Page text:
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The actors shine the most in Toronto production of Rajiv Joseph’s Gruesome Playground Injuries

The actors shine the most in Toronto production of Rajiv Joseph’s Gruesome Playground Injuries
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By Rajiv Joseph, directed by Chris Bretecher. Until Feb. 9 at Assembly Theatre, 1479 Queen St. W. theassemblytheatre.com

These are the first of the titular injuries that 8-year-old Doug (Choudhury) has sustained by riding his bike off the school roof, inspired by his hero Evel Knievel. He meets his classmate Kayleen (Lundy) in the school nurse’s office, where she’s hiding out with a tummy ache. It is the quality and veracity of the actors’ individual performances as well as the strong chemistry between them that makes Chris Bretecher’s production very much worth seeing. Lundy and particularly Choudhury do “kid acting” — which can so easily be cloying — with sensitivity and humour.

Choudhury’s Doug is overfull of enthusiasm, that out-of-control boy who acts everything out with his body, and whom you want to hug and send to his room at the same time. Lundy’s performance is necessarily subtler, a sensitive girl barely able to express her need for the friendship that Doug might be offering. They end up bonding by indulging her desire to touch his wounds — opening up the themes of intimacy and the relationship between physical and emotional openness that this 90-minute play explores. The subsequent scenes jump back and forth over 30 years of their shifting, stop-and-start friendship, most taking place in sites of medical care. He continues physically accident-prone, while she holds everything in.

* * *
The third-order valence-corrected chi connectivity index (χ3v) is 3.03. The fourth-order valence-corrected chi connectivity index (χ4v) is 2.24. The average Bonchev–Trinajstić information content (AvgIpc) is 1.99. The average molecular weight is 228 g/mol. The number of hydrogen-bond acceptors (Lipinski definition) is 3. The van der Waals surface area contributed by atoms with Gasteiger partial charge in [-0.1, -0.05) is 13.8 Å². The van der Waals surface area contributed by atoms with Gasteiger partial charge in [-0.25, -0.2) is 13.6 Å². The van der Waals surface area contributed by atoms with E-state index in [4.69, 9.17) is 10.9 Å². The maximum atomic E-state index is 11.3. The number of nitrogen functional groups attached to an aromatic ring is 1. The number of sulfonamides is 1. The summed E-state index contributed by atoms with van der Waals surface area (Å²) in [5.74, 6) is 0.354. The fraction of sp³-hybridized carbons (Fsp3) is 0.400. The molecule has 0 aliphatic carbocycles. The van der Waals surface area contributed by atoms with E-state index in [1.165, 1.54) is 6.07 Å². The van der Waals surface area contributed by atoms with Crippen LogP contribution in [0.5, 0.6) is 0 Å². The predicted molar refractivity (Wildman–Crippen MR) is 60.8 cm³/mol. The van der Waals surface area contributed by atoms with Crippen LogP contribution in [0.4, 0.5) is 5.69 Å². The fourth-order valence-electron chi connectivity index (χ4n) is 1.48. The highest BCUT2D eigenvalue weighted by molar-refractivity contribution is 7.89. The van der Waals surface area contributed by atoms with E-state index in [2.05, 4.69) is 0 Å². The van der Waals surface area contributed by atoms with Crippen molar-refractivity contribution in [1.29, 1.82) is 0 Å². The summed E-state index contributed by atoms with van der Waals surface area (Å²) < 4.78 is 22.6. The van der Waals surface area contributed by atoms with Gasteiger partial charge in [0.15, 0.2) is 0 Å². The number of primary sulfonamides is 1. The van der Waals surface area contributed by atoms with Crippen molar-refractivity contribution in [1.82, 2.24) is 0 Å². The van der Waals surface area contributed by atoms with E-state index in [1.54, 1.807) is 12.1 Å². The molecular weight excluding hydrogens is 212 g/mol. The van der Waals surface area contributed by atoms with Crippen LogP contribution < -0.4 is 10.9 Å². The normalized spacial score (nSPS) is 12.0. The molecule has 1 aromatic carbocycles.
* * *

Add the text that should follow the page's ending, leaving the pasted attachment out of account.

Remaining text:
This is the text that started to make American playwright Rajiv Joseph’s name before he really hit it big with Bengal Tiger at the Baghdad Zoo, which played on Broadway in 2011 with the late Robin Williams in the title role (yes, he played a tiger) and earned Joseph a Pulitzer Prize nomination. Gruesome Playground Injuries premiered in Houston in 2009, had a New York production two years later and has had several previous Toronto outings.

Some critics find it a slight text, a sort of Harry meets Sally rom-com with little else at stake. In a program note Bretecher points out the serious issues underlying the play: mental health, self-harm, substance abuse and consent. Indie company Leroy Street Theatre is producing the show in partnership with LOFT, a service organization for youth with health and substance abuse challenges. If we consider Doug and Kayleen as representative of a crisis in Western culture around destructive and self-destructive behaviours (fuelling the booming self-care industry), the play’s significance expands beyond this individual story.

For me, that all played out perhaps too much in deep background as I enjoyed the show, which puts an emphasis on the warmth in the characters’ relationship. The breaks between the scenes are a big part of what makes this play and production unique: during them the actors change clothes (costumes by Lindsay Dagger Junkin), reapply makeup (Choudhury goes through a lot of wet wipes as he simulates one injury after another in Rhonda Causton’s makeup design), and adjust Bretecher’s clever, economical set against recorded pop and rock music (sound design by Will Jarvis). There’s an ambiguity about who the performers are at these points (themselves or their characters?) that could be further explored.
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